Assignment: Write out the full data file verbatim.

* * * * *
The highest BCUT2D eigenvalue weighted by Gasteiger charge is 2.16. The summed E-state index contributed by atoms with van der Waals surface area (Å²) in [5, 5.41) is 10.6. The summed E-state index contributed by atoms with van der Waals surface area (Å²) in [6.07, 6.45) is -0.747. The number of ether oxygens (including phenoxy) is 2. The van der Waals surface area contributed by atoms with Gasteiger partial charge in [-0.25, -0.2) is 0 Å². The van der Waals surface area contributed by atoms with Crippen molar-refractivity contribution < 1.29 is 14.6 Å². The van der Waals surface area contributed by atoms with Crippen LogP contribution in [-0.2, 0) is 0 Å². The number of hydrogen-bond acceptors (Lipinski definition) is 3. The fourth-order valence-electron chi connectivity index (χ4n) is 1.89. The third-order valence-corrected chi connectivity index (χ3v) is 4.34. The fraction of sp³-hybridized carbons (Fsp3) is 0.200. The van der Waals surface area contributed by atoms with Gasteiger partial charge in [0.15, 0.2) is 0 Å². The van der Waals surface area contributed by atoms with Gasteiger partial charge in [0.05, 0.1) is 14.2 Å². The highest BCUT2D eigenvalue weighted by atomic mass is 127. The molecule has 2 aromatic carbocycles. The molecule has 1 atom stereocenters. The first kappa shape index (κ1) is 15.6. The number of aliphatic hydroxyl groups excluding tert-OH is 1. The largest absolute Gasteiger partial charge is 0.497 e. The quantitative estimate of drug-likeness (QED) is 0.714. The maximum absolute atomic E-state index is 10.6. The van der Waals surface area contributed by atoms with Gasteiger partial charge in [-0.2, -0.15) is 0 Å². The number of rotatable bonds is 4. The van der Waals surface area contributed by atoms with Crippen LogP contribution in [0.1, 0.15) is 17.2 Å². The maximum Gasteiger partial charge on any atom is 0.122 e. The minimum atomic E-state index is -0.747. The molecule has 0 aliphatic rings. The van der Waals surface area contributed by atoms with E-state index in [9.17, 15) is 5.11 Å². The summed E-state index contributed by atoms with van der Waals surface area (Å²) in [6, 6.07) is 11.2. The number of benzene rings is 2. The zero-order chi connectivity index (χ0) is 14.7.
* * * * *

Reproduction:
The highest BCUT2D eigenvalue weighted by Gasteiger charge is 2.16. The summed E-state index contributed by atoms with van der Waals surface area (Å²) in [5, 5.41) is 10.6. The summed E-state index contributed by atoms with van der Waals surface area (Å²) in [6.07, 6.45) is -0.747. The number of ether oxygens (including phenoxy) is 2. The van der Waals surface area contributed by atoms with Gasteiger partial charge in [-0.25, -0.2) is 0 Å². The van der Waals surface area contributed by atoms with Crippen molar-refractivity contribution < 1.29 is 14.6 Å². The van der Waals surface area contributed by atoms with Crippen LogP contribution in [-0.2, 0) is 0 Å². The number of hydrogen-bond acceptors (Lipinski definition) is 3. The fourth-order valence-electron chi connectivity index (χ4n) is 1.89. The third-order valence-corrected chi connectivity index (χ3v) is 4.34. The fraction of sp³-hybridized carbons (Fsp3) is 0.200. The van der Waals surface area contributed by atoms with Gasteiger partial charge in [0.15, 0.2) is 0 Å². The van der Waals surface area contributed by atoms with Gasteiger partial charge in [0.05, 0.1) is 14.2 Å². The highest BCUT2D eigenvalue weighted by atomic mass is 127. The molecule has 2 aromatic carbocycles. The molecule has 1 atom stereocenters. The first kappa shape index (κ1) is 15.6. The number of aliphatic hydroxyl groups excluding tert-OH is 1. The largest absolute Gasteiger partial charge is 0.497 e. The quantitative estimate of drug-likeness (QED) is 0.714. The maximum absolute atomic E-state index is 10.6. The van der Waals surface area contributed by atoms with Gasteiger partial charge in [-0.2, -0.15) is 0 Å². The number of rotatable bonds is 4. The van der Waals surface area contributed by atoms with Crippen LogP contribution in [0.1, 0.15) is 17.2 Å². The maximum Gasteiger partial charge on any atom is 0.122 e. The minimum atomic E-state index is -0.747. The molecule has 0 aliphatic rings. The van der Waals surface area contributed by atoms with E-state index in [9.17, 15) is 5.11 Å². The summed E-state index contributed by atoms with van der Waals surface area (Å²) in [6, 6.07) is 11.2. The number of benzene rings is 2. The zero-order chi connectivity index (χ0) is 14.7.